|Publication number||US5369504 A|
|Application number||US 07/865,548|
|Publication date||Nov 29, 1994|
|Filing date||Apr 9, 1992|
|Priority date||Apr 9, 1992|
|Also published as||DE69311829D1, DE69311829T2, EP0565335A1, EP0565335B1|
|Publication number||07865548, 865548, US 5369504 A, US 5369504A, US-A-5369504, US5369504 A, US5369504A|
|Inventors||John O. Walker|
|Original Assignee||Xerox Corporation|
|Export Citation||BiBTeX, EndNote, RefMan|
|Patent Citations (11), Referenced by (15), Classifications (27), Legal Events (8)|
|External Links: USPTO, USPTO Assignment, Espacenet|
This invention relates generally to a digital image scanner, and more particularly to a method and apparatus capable of achieving the reduction or elimination of image loss and distortion during the asynchronous operation of such a scanner.
The features of the present invention may be used in the printing arts and, more particularly, in a digital image acquisition system. It is commonly known to utilize an asynchronous communication link, or interface, between a digital image scanner and a host processor used to receive digital signals produced by such a scanner. While the asynchronous operation of the interface enables the host and scanner to operate at different image data transmission rates, such a mismatch requires the scanner to adapt to situations when the image signal output rate exceeds the image signal input rate of the host processor. This may occur as a result of other processing being carried on within the host, or may be for reasons as simple as the limited processing speed of a dedicated host or its interface.
While it is known that such a mismatch in input/output (I/O) data rates can exist, attempts to compensate for the delay of output on the scanner side of the interface have generally employed either complicated buffering schemes requiring large amounts of memory, control of the scanning speed in proportion to the data rate mismatch, or the ability to start and stop the scanning process. The first alternative would require that the scanner be able to store up to a complete page of scanned image signals in memory so that the host system would be able to operate at any speed to retrieve the data on a page-by-page basis. Unfortunately, due to the large amount of memory required and the cost of memory, this alternative is prohibitively expensive for many digital scanning system, even to store a portion of the digitized image signals.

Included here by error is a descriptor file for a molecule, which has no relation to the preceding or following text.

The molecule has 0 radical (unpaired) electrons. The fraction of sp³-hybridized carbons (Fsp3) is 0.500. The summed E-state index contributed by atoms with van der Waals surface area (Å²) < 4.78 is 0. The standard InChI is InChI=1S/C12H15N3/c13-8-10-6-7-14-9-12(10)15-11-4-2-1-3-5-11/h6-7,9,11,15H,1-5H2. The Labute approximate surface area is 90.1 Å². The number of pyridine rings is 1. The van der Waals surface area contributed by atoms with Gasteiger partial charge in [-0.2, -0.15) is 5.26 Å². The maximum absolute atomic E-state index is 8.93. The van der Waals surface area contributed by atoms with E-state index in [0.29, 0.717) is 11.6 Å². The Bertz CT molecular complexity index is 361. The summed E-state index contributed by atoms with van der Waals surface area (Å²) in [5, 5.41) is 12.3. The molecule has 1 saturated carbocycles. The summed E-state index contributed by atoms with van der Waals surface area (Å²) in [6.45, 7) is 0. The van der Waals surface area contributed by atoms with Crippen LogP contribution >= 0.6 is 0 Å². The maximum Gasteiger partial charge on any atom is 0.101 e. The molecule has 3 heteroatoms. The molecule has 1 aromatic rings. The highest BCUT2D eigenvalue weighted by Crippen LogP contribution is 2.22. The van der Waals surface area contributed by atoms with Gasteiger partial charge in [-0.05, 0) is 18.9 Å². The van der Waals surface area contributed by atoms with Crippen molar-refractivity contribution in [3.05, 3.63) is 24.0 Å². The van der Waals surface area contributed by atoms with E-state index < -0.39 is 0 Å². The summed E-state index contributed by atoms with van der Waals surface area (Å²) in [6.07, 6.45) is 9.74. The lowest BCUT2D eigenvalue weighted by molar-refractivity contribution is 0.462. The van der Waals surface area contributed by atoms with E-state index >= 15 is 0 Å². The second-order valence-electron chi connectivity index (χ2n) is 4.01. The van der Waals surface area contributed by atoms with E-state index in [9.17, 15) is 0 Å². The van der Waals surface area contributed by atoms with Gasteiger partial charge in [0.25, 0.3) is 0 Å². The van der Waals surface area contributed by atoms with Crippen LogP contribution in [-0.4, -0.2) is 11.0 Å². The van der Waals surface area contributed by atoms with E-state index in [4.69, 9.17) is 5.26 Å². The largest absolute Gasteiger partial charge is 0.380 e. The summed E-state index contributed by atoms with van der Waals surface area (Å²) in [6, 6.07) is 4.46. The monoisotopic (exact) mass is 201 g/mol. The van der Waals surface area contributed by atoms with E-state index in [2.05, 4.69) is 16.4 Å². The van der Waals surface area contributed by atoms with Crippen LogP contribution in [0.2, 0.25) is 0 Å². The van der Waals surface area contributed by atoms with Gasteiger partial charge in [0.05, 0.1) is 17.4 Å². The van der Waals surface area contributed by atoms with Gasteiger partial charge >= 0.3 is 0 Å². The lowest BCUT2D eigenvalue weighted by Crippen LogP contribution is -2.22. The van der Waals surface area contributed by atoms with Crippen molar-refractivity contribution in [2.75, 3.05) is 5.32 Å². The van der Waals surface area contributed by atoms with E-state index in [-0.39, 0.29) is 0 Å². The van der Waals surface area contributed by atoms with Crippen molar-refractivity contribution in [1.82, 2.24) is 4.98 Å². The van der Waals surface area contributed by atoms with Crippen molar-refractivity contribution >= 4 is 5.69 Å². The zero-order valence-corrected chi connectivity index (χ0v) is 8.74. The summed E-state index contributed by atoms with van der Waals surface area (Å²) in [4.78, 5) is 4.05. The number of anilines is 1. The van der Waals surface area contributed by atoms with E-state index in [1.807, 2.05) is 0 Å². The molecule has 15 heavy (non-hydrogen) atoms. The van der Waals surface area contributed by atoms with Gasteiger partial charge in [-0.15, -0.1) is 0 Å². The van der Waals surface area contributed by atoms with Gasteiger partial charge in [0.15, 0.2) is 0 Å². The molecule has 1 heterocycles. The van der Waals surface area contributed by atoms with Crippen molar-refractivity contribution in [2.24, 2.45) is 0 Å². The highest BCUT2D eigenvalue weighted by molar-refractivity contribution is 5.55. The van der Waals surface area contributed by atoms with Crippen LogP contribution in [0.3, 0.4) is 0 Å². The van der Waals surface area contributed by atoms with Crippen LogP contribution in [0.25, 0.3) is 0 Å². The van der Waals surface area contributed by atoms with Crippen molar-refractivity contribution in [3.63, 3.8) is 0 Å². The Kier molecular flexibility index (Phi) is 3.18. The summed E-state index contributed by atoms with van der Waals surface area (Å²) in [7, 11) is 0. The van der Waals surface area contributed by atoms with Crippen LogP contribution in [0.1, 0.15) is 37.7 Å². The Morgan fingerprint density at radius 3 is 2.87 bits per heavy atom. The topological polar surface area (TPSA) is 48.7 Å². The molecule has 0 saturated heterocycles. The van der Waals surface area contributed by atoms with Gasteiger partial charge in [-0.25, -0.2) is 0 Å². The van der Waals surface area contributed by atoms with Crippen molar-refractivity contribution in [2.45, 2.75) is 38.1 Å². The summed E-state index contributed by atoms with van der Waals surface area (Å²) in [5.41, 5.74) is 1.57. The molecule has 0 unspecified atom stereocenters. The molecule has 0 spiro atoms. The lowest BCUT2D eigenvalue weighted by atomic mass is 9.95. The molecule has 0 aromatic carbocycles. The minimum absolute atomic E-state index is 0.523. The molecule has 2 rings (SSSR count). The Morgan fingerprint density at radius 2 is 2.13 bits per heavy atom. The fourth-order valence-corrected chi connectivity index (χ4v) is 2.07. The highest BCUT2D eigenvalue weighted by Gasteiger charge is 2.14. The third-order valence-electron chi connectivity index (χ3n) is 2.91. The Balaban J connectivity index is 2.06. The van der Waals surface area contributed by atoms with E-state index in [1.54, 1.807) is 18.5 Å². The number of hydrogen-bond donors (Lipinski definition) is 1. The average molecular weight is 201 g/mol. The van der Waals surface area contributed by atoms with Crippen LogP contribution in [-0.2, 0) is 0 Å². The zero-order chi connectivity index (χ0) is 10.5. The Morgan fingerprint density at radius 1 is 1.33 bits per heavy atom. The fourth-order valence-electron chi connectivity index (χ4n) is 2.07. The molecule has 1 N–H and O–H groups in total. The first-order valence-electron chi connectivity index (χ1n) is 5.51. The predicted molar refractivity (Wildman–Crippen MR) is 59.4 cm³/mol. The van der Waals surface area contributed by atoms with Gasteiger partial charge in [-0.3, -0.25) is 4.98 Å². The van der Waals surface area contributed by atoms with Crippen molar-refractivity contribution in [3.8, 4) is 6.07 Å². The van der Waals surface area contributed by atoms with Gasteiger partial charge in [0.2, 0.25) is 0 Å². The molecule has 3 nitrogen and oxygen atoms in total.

The second alternative, that of regulating the speed of the scanner with respect to the speed of the host, or more appropriately, the backlog of digital data which has not been transferred to the host, is utilized in the Xerox®7650 Pro Imager® scanner and described by Bell in U.S. Pat. No. 4,748,514 (Issued May 31, 1988), the relevant portions of which are hereby incorporated by reference. Bell discloses a scanner with a movable scanning array, wherein the speed of the array, and thus the rate at which image is captured, is regulated as a function of the residual capacity of a small data buffer used to store the image signals prior to transmitting them across an interface. In this manner, the asynchronous scanner attempts to substantially match the image signal output rate with the image signal input rate of the workstation. While viable, this alternative requires a scanning array which is driven by a precision drive and an encoder which is used to constantly monitor the displacement of the scanning array. In general, this results in an expensive motor and drive control system that may have a maximum scanning speed limitation as a result of the precision required for the scanning array.
Hence, the last alternative, that of a scanning system capable of start/stop operation, would appear to be the most inexpensive of the alternatives. Unfortunately, the latter alternative also lends itself to the creation of errors in the capture of image signals whenever the array is started or stopped, unless an expensive encoding system is employed to monitor the relative movement between the scanning array and the original document being scanned.
Other approaches have been devised to compensate for the loss of image signals during an image scanning operation, of which the following disclosures may be relevant: